Thursday, July 06, 2006

Exclude illiterate supervisors from e-Hierarchy? reports that the FBI's Password Database has been compromised from the inside by an IT consultant. It goes on to say how he got hold of the Database hashed Passwords and, through a dictionary attack, acquired many passwords with high-level access including the director's, Robert Muller. You may read the whole story here.

This reminded me of a similar incident while I was working as an administrator at a Network Operations Center. A rootkit-infected PC was used to launch a dictionary attack and crack some domain passwords. One of them belonged to the director who had full administrative rights. The moment his account was compromised, the attacker could go anywhere inside our network and do anything. From sniffing more passwords and accessing further resources to bringing down key-elements of our infrastructure.

See the similarities? In both cases the director's password was compromised by a simple dictionary attack. That resulted in a horrible breach of security since the director has full access to everything. So... why would he protect a full access account with a dictionary word? Let's take things from the top.

In companies and organizations there's always the traditional hierarchy starting from interns to the head, the director. However, in the world of Information Technology, being at some level does not always mean you have more skills that another man below you. That's because IT people tend to hold low and medium level positions while high level are covered by Business Managers or given based on political criteria. Therefore it's a mixed system and seniority is a relative subject.

Unavoidably, many directors have little or no knowledge on computers moreover their security. Yet, traditional hierarchy states that they should hold the "keys" to the company aka admin passwords to everything.

So what we do is trust powerfull secrets to people with the IT background of a 5-year-old. As a result, the world's best security techniques and many millions of dollars won't be enough as long as there are such weak human factors.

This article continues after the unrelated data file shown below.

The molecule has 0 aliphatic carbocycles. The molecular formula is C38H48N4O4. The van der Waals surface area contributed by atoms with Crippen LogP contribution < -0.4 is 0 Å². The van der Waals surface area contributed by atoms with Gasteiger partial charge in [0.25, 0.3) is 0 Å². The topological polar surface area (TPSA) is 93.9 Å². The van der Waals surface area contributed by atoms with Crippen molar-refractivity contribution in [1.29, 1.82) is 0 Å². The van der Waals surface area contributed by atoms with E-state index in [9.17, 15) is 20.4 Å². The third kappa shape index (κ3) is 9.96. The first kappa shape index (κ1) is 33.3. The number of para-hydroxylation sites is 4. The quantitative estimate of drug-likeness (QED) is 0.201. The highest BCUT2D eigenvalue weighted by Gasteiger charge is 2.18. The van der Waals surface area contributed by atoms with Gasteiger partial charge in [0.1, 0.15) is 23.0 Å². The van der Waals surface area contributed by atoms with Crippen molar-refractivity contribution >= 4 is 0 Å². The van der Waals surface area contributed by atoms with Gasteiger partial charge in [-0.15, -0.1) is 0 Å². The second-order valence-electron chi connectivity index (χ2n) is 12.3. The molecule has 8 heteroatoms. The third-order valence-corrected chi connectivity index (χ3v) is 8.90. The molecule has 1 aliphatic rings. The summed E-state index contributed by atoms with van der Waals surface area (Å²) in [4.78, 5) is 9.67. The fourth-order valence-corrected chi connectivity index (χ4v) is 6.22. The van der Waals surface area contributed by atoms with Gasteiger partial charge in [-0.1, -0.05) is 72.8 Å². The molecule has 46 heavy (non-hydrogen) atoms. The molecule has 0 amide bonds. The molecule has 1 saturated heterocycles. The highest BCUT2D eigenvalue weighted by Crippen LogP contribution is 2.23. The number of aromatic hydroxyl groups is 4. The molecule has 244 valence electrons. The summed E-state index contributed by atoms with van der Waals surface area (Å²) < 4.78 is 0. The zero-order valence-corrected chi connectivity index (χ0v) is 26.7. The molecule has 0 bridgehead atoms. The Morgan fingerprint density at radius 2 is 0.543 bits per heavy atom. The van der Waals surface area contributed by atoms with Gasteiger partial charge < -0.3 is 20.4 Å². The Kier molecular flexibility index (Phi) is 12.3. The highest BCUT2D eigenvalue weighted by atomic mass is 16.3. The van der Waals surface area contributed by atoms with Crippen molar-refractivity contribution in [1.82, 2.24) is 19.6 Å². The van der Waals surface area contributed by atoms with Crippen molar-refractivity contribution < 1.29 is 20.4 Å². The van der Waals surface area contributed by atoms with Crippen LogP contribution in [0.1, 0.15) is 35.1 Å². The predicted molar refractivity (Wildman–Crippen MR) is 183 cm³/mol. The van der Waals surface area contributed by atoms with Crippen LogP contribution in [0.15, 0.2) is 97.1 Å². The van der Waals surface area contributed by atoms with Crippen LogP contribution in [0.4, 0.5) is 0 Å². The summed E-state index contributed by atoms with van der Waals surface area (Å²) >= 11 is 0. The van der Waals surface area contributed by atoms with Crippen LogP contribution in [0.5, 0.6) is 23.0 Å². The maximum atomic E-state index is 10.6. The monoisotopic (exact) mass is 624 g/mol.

Wouldn't it be more sane for the senior employee in the IT department to have full access to the internal network while non-IT personnel (including the head of the company) have only user access?

You try to do your job and secure and contain an internet-connected network with unsuspected employees clicking at every new e-mail worm or virus and at the same time critical decisions have to go through technology illiterate people who will never understand them.

To finish the story, let me say that our director (the one with full access to everything) used his username also as his password. The attacker(s), using domain administrative rights, planted rootkits to all other computers in our network (yeap, all Windows). As soon as we discovered the breach and found out how we had been compromised (ξενερώσαμε τίγκα), the director was notified. He didn't say anything. He didn't say a god damn thing! He remained silent, deep in his ignorance. His password was changed from, let's say, "myusername" to "myusername123". Great! The next couple of days I had to work overtimes to remove all malicious software from PCs, change critical passwords and upgrade our security. All I got was complains from employees for not letting them "do their jobs".

If you ask me, the people who are hired to provide IT support must have absolute authority on that subject. Otherwise their role is canceled and there is just an illusion of safety lying around.

Since the CEO of an automobile company does not interfere with the chief mechanic's decisions on engine design, why should the CEO of an IT company do so?

Returning to the FBI case, the IT consultant is facing charges while the director is not to be harmed. So the one man who pointed out the weakness will be punished while the idiot who left the door of the FBI unlocked will get to keep his chair.

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